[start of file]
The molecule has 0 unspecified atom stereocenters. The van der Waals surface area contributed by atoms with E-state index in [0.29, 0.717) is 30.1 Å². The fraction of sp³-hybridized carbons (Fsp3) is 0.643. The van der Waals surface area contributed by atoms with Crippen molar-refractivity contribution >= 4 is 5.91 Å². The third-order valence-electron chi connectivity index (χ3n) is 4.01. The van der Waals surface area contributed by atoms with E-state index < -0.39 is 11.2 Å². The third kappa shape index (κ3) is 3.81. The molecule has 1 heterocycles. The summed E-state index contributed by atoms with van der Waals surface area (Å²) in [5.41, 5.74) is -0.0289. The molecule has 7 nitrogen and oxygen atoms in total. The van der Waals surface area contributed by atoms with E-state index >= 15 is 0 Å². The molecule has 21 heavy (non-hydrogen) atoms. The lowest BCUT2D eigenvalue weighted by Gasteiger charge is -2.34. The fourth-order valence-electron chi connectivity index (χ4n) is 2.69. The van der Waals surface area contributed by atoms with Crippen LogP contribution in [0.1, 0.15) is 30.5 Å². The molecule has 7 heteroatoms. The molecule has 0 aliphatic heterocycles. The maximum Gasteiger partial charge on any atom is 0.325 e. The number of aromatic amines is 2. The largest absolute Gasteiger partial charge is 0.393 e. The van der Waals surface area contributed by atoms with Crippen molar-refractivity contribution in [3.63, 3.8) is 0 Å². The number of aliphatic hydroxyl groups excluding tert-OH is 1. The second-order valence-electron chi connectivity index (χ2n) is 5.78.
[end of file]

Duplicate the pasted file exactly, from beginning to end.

The molecule has 0 unspecified atom stereocenters. The van der Waals surface area contributed by atoms with E-state index in [0.29, 0.717) is 30.1 Å². The fraction of sp³-hybridized carbons (Fsp3) is 0.643. The van der Waals surface area contributed by atoms with Crippen molar-refractivity contribution >= 4 is 5.91 Å². The third-order valence-electron chi connectivity index (χ3n) is 4.01. The van der Waals surface area contributed by atoms with E-state index < -0.39 is 11.2 Å². The third kappa shape index (κ3) is 3.81. The molecule has 1 heterocycles. The summed E-state index contributed by atoms with van der Waals surface area (Å²) in [5.41, 5.74) is -0.0289. The molecule has 7 nitrogen and oxygen atoms in total. The van der Waals surface area contributed by atoms with E-state index >= 15 is 0 Å². The molecule has 21 heavy (non-hydrogen) atoms. The lowest BCUT2D eigenvalue weighted by Gasteiger charge is -2.34. The fourth-order valence-electron chi connectivity index (χ4n) is 2.69. The van der Waals surface area contributed by atoms with Crippen LogP contribution in [0.1, 0.15) is 30.5 Å². The molecule has 7 heteroatoms. The molecule has 0 aliphatic heterocycles. The maximum Gasteiger partial charge on any atom is 0.325 e. The number of aromatic amines is 2. The largest absolute Gasteiger partial charge is 0.393 e. The van der Waals surface area contributed by atoms with Crippen molar-refractivity contribution in [3.63, 3.8) is 0 Å². The number of aliphatic hydroxyl groups excluding tert-OH is 1. The second-order valence-electron chi connectivity index (χ2n) is 5.78.